There was also limited evidence of effects of tetrachloroethylene exposure on the developing fetus in a well-designed study from Camp Lejeune, North Carolina (Sonnenfeld et al. 2001). An increase in small-for-gestational-age cases was observed in children born to older women and women who had a history of fetal loss, but little effect was observed in other segments of the population. That discrepancy was difficult to resolve and may be spurious. (After publication of this study, it was discovered that some members of the control population were misclassified and were actually exposed, so the analyses in the paper are no longer valid.) EPA is inconsistent in characterizing the strongest evidence of reproductive toxicity. In “Characterization of Hazard and Dose Response” (EPA 2008; Section 6.1.3, page 6-5, lines 5-6), EPA cites “some evidence for growth retardation in infants born to mothers residing in housing with drinking water contaminated with tetrachloroethylene” as the main evidence of a reproductive outcome of concern. That conflicts with the conclusions in Chapter 4, where EPA indicates that the strongest evidence is on spontaneous abortion on the basis of the occupational studies.
EPA also considered potential male-mediated effects of tetrachloroethylene (Eskenazi et al. 1991a,b). Semen-analysis measures in dry-cleaning and
laundry workers were compared. The reported differences were subtle and did not always favor the exposed or unexposed. The second study examined total fertility in the wives of dry-cleaners by using standardized fertility ratios; this study was uninformative in that it was too small to evaluate fertility patterns.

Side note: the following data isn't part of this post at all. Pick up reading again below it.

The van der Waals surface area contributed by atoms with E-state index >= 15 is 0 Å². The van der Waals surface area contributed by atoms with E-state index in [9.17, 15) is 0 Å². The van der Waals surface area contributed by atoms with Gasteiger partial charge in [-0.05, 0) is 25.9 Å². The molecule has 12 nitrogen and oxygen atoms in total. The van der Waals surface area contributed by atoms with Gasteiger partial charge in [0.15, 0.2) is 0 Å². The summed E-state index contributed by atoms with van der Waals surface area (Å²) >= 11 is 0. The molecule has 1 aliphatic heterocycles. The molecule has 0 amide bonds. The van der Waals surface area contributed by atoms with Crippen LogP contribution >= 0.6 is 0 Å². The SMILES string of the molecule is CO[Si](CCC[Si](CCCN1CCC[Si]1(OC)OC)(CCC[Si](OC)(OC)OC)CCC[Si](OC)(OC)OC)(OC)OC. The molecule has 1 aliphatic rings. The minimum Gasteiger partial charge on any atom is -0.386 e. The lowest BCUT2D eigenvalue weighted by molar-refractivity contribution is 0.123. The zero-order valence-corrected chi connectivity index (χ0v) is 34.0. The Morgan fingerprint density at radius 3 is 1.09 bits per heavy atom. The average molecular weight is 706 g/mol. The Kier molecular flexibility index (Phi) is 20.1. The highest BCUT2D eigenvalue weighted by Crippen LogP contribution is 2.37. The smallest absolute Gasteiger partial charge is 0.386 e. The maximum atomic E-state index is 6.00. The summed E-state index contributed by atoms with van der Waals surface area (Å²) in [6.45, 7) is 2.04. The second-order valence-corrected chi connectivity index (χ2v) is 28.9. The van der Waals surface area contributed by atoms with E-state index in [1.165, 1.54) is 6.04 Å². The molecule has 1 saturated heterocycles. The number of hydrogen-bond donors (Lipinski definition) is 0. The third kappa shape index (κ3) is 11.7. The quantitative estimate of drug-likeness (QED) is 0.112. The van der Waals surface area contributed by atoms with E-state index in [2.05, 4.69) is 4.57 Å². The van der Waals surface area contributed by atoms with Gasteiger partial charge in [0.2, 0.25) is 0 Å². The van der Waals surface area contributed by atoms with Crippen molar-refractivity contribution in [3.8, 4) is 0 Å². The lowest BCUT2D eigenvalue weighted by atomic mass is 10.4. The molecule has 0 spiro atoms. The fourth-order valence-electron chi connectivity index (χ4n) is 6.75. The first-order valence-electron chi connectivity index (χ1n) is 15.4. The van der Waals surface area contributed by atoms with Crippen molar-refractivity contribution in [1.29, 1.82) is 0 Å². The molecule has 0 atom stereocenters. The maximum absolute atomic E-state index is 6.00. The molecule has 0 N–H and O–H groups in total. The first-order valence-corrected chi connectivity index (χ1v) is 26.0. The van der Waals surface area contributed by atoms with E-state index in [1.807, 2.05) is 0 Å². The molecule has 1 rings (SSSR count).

In general, the committee did not consider the draft section on adverse reproductive and developmental outcomes to be balanced in the presentation or critique of studies. The committee’s general impression was that the section focused primarily on studies that reported results that confirmed a positive association and that the effect of methodologic limitations of the studies on the validity of results was not fully appreciated. For example, in discussing possible reasons for failure to find associations between tetrachloroethylene exposure and adverse outcomes (page 4-121, line 33, through page 4-122, line 7), the draft did not consider the possibility that there is no association. In another case, the draft assessment refers to a “strong but imprecise association between IUGR [intrauterine growth restriction] and exposure to tetrachloroethylene (OR =12.5, 95% CI not given” (page 4-122, lines 8-12), but this result is based on a single exposed case. EPA’s description suggests an impressive finding. A more appropriate discussion would have stated there were too few exposed cases to calculate a measure of association reliably and would not have cited the odds ratio.